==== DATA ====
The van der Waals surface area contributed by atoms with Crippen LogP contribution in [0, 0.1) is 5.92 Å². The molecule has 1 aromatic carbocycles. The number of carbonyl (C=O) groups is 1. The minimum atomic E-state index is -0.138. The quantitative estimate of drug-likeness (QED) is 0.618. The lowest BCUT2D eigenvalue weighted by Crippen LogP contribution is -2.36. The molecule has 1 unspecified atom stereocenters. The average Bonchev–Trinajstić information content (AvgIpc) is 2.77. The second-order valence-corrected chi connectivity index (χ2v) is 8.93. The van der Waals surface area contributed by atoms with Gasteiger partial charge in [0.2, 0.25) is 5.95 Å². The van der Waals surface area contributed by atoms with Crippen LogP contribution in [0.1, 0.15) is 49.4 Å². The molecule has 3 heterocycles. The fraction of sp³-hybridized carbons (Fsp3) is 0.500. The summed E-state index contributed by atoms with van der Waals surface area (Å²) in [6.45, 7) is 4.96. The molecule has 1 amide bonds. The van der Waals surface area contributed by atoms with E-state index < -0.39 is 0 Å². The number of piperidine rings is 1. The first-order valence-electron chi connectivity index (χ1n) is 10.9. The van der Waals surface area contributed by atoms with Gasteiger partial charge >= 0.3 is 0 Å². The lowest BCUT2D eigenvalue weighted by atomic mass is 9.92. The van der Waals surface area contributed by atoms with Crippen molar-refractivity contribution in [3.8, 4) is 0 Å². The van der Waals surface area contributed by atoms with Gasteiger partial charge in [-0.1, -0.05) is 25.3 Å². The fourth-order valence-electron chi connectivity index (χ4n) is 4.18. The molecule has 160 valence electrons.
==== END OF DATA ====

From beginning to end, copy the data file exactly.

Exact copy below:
The van der Waals surface area contributed by atoms with Crippen LogP contribution in [0, 0.1) is 5.92 Å². The molecule has 1 aromatic carbocycles. The number of carbonyl (C=O) groups is 1. The minimum atomic E-state index is -0.138. The quantitative estimate of drug-likeness (QED) is 0.618. The lowest BCUT2D eigenvalue weighted by Crippen LogP contribution is -2.36. The molecule has 1 unspecified atom stereocenters. The average Bonchev–Trinajstić information content (AvgIpc) is 2.77. The second-order valence-corrected chi connectivity index (χ2v) is 8.93. The van der Waals surface area contributed by atoms with Gasteiger partial charge in [0.2, 0.25) is 5.95 Å². The van der Waals surface area contributed by atoms with Crippen LogP contribution in [0.1, 0.15) is 49.4 Å². The molecule has 3 heterocycles. The fraction of sp³-hybridized carbons (Fsp3) is 0.500. The summed E-state index contributed by atoms with van der Waals surface area (Å²) in [6.45, 7) is 4.96. The molecule has 1 amide bonds. The van der Waals surface area contributed by atoms with E-state index < -0.39 is 0 Å². The number of piperidine rings is 1. The first-order valence-electron chi connectivity index (χ1n) is 10.9. The van der Waals surface area contributed by atoms with Gasteiger partial charge >= 0.3 is 0 Å². The lowest BCUT2D eigenvalue weighted by atomic mass is 9.92. The van der Waals surface area contributed by atoms with Crippen molar-refractivity contribution in [3.8, 4) is 0 Å². The van der Waals surface area contributed by atoms with Gasteiger partial charge in [-0.1, -0.05) is 25.3 Å². The fourth-order valence-electron chi connectivity index (χ4n) is 4.18. The molecule has 160 valence electrons.